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Afghan refugees taught swimming and water safety

4 February 20220 comments

Newly arrived Afghan refugees are learning how to be safe around water as they begin their new lives in Australia.

Refugee and migrant settlement agency AMES Australia in partnership with Life Saving Victoria and the Melbourne City Baths are running one day water safety and swimming programs for the refugees.

The Afghan are living in temporary accommodation close to the CBD, as they set out on their settlement journeys in Victoria.

Many of the refugees were among thousands airlifted out of Kabul amid dramatic scenes last August following the Taliban’s seizure of power in Afghanistan.

About a hundred Afghans, about half of them children, have signed up for the sessions at Melbourne’s historic City Baths.

AMES Australia CEO Cath Scarth said the water safety program was filling an obvious need.

“With summer here and our newly arrived Afghan clients beginning to explore their new environs, it’s important that aware of the dangers beaches and other waterways present,” Ms Scarth said.

There were 276 drownings in Australia last year and a ten year study of drownings up to 2016 showed 27 per cent of victims were migrants.

Afghan refugee and program coordinator Jalal Ahmadzai said many of the newly arrived Afghans did not know how to swim.

“In Australia the water is everywhere and swimming and enjoying the beach is a very Aussie thing to do. So we designed the program to give people the basic safety knowledge they need to enjoy the water.” Mr Ahmadzai said.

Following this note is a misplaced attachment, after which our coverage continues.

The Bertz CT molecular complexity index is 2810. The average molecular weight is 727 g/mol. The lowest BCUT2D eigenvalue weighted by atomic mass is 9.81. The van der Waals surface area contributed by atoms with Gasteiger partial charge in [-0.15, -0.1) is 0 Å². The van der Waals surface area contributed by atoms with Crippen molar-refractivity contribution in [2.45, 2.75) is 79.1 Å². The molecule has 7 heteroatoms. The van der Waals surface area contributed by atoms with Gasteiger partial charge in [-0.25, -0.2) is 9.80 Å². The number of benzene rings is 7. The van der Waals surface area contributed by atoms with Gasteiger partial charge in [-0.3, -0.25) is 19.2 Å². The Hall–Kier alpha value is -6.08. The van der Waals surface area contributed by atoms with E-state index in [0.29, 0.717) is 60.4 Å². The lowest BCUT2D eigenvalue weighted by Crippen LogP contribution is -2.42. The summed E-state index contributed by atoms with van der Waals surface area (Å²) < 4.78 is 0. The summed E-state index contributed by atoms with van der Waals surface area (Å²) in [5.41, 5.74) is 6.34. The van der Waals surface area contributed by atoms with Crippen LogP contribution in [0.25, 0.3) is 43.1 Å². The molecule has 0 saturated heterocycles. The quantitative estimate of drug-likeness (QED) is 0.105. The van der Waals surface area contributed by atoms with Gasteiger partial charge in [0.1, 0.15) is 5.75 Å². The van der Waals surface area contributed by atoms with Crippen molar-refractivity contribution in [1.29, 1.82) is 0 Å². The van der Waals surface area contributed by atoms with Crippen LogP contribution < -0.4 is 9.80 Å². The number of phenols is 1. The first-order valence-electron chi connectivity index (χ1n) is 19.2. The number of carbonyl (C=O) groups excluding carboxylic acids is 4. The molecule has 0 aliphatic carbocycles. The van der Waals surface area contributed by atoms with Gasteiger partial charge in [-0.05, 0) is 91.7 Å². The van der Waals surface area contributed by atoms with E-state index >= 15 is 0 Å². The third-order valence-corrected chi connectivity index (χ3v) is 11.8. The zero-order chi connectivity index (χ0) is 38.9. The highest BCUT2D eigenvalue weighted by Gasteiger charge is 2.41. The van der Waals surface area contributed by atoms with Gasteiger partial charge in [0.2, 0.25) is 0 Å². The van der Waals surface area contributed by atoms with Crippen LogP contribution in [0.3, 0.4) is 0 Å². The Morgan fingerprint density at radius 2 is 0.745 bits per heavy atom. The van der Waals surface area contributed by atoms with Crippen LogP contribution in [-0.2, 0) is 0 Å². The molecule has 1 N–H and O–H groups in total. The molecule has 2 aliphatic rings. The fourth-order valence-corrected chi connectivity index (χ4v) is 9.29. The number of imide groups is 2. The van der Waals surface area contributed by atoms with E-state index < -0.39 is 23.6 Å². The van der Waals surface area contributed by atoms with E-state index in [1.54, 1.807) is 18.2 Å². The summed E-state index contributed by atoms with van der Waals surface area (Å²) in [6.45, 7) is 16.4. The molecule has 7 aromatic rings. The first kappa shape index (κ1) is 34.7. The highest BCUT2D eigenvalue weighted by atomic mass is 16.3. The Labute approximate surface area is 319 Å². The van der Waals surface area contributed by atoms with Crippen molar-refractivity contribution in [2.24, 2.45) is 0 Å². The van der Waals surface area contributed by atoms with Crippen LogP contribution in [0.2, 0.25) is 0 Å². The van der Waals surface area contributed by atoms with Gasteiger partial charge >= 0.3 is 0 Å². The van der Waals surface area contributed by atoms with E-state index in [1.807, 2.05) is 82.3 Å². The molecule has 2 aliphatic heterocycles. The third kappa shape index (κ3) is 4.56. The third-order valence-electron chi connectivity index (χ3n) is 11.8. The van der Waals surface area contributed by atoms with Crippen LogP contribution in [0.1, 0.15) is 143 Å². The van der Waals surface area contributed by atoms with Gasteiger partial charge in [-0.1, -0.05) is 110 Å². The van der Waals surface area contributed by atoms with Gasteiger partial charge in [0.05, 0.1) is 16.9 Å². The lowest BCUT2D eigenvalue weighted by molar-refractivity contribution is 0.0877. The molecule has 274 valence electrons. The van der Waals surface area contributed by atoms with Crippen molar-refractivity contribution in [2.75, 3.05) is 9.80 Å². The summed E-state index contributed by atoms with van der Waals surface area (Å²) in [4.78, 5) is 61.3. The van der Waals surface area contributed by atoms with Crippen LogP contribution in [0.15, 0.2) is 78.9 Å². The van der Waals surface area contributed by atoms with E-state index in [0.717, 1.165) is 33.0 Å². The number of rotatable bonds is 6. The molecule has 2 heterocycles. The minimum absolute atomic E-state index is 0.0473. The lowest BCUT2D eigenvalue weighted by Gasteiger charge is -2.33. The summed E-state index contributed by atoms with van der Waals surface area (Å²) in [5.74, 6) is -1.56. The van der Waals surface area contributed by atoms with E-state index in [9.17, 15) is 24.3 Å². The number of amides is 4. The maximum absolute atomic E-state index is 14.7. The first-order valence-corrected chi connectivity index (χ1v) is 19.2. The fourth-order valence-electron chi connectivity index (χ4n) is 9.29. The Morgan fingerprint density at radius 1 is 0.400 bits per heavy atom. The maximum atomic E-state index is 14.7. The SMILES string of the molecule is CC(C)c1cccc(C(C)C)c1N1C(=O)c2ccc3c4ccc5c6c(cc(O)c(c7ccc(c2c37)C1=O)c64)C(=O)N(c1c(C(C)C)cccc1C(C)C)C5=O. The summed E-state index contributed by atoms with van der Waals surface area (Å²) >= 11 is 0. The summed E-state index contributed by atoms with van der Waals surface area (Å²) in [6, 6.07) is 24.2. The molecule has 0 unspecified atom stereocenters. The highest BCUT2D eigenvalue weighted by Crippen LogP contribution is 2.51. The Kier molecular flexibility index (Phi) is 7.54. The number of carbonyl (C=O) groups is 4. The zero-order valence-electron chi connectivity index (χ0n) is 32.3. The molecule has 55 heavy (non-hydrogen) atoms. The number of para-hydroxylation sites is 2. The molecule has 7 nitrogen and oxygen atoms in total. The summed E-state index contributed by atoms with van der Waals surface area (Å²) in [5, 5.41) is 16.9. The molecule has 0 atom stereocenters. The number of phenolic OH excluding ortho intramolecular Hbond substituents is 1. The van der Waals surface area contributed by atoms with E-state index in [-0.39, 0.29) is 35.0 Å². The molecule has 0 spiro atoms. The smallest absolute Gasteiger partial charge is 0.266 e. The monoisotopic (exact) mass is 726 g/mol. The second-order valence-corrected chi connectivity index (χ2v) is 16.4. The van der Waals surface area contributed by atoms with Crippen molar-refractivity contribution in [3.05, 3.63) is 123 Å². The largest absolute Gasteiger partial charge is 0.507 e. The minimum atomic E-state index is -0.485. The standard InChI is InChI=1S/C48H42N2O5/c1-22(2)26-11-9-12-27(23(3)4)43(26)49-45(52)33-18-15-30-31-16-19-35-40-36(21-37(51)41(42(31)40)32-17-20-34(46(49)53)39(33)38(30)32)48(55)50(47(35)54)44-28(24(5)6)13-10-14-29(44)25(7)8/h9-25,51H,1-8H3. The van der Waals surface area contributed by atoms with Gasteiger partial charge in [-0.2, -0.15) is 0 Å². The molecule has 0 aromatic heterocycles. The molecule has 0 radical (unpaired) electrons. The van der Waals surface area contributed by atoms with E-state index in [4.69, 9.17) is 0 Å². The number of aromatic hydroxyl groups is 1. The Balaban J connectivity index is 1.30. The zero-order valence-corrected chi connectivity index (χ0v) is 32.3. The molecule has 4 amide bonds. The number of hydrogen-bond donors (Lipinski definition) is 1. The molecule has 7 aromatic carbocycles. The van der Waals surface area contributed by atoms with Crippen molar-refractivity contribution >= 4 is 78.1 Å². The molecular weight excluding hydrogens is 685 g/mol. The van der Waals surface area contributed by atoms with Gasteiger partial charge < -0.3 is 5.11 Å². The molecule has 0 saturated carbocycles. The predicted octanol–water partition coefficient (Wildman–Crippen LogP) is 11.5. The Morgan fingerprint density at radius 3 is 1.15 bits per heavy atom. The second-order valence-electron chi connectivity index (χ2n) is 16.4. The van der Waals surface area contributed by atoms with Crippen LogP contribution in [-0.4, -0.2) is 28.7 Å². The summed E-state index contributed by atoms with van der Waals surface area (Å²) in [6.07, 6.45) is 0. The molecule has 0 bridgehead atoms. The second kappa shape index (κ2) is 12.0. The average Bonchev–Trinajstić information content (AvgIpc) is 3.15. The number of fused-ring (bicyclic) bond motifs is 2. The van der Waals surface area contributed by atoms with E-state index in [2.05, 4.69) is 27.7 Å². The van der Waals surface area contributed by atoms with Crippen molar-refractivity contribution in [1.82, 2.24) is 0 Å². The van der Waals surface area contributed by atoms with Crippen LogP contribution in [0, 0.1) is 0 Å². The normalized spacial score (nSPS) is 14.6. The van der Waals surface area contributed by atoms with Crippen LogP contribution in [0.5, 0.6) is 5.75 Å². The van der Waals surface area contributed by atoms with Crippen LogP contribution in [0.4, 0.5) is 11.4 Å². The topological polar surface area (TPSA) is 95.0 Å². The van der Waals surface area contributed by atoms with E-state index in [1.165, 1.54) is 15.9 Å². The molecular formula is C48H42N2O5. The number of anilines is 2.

“The program includes a water safety presentation, a tour of the pool facility which is over 160 years old followed by activities inside the pool for parents and children,” he said.

“It has been an extremely fun and entertaining program and we are expecting to run more sessions into the future.” Mr Ahmadzai said.

Taking the sensitivity of the Afghan culture into consideration, the program has reserve sessions for female clients only in which they will be monitored by female lifeguards and instructed by female instructors.

Life Saving Victoria instructor Michael Masseni said the Learn To Swim program has seen the group learning vital water safety skills and the essentials of swimming.

“Many recently arrived people in Australia were not able to learn aquatic safety skills in their country of birth due to them growing up in landlocked countries or areas involved in economic or political uncertainty,” Mr Masseni said

“Greater CALD community participation in aquatic activities in Victoria is essential, as water safety knowledge and learning how to swim are lifelong skills that can prevent drowning, especially for people who might have less water literacy,” he said.